Loss could be losing a family member or the loss of a friendship group because of moving schools. Grieving is hard for everyone and it is usually a natural period of significant upset that changes over time.
It is common to experience the following things when you are grieving.
- Feeling numb or being in denial
- Being anxious and worried
- Feeling helpless and hopeless
- Sadness and tearfulness
Some people talk about stages of grief (which is when you experience these things at different times), but people react differently to loss. Grief is all about adjusting to life without the person or thing that you have lost. People’s reaction to loss is often expressed in a change of behaviour, especially if they are younger.
A person’s age has a big impact on their understanding of death, grief and loss:
- Infants have no real concept of death but they will react to some loss e.g. separation from parents can be interpreted as permanent loss of that parent.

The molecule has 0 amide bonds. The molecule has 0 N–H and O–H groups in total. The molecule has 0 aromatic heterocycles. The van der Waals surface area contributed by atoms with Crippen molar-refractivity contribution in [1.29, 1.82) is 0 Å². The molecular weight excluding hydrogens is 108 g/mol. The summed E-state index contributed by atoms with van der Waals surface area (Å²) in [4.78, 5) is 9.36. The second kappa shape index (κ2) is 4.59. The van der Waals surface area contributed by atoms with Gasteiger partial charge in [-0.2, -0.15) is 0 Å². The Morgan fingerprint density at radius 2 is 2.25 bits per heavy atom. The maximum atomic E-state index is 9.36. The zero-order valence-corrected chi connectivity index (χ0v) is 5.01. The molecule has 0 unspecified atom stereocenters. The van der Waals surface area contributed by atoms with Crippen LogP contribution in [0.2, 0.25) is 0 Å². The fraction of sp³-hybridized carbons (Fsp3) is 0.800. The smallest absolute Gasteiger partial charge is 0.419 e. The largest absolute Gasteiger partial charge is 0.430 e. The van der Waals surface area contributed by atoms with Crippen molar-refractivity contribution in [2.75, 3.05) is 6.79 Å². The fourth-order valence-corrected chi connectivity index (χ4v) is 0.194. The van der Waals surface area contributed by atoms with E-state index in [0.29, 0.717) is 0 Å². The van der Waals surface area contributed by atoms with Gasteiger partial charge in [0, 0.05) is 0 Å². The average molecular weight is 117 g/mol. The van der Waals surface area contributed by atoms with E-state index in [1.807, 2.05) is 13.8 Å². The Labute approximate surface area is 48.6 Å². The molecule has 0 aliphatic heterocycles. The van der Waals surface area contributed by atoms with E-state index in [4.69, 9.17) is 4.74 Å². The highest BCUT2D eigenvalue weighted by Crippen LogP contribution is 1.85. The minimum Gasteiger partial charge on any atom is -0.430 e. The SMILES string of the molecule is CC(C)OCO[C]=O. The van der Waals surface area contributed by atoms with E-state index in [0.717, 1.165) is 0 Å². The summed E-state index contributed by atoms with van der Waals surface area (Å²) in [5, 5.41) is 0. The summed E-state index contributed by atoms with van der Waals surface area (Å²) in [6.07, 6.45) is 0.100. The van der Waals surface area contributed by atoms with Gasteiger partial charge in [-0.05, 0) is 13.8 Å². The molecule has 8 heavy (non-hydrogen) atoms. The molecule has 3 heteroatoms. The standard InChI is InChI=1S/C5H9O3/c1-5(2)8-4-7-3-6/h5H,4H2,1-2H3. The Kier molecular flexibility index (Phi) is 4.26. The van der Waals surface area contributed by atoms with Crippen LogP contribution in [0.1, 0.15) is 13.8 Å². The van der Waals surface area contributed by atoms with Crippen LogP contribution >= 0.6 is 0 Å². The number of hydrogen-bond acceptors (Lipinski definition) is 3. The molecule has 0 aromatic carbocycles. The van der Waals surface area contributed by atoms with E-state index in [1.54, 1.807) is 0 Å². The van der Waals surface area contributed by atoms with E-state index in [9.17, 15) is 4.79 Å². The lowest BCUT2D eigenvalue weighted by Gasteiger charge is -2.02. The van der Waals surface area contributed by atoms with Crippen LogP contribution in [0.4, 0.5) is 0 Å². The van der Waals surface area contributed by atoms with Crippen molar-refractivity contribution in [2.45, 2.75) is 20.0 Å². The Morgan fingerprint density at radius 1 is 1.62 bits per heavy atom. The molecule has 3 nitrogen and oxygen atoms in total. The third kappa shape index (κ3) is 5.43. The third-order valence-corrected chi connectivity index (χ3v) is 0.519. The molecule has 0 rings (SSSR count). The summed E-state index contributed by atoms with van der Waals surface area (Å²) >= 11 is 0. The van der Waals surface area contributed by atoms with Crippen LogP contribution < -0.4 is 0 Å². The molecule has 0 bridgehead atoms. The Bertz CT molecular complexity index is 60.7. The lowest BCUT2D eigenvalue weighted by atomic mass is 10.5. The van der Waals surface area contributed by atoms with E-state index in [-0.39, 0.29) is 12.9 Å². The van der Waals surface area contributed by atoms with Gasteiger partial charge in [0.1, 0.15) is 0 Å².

- Toddlers have no real concept of death being a permanent condition, but they will easily pick up on anxiety and distress from the emotions of those around them.
- Preschool children begin to learn that death is something feared by adults. This age group may view death as temporary or reversible, like it often is in cartoons.
- School-age children are developing a more realistic understanding of death. Death may be represented as an angel, skeleton, or ghost. This age group is beginning to understand death as permanent, universal, and inevitable. They may be very curious about the process.
Some links to sites which could offer support and guidance during a difficult time.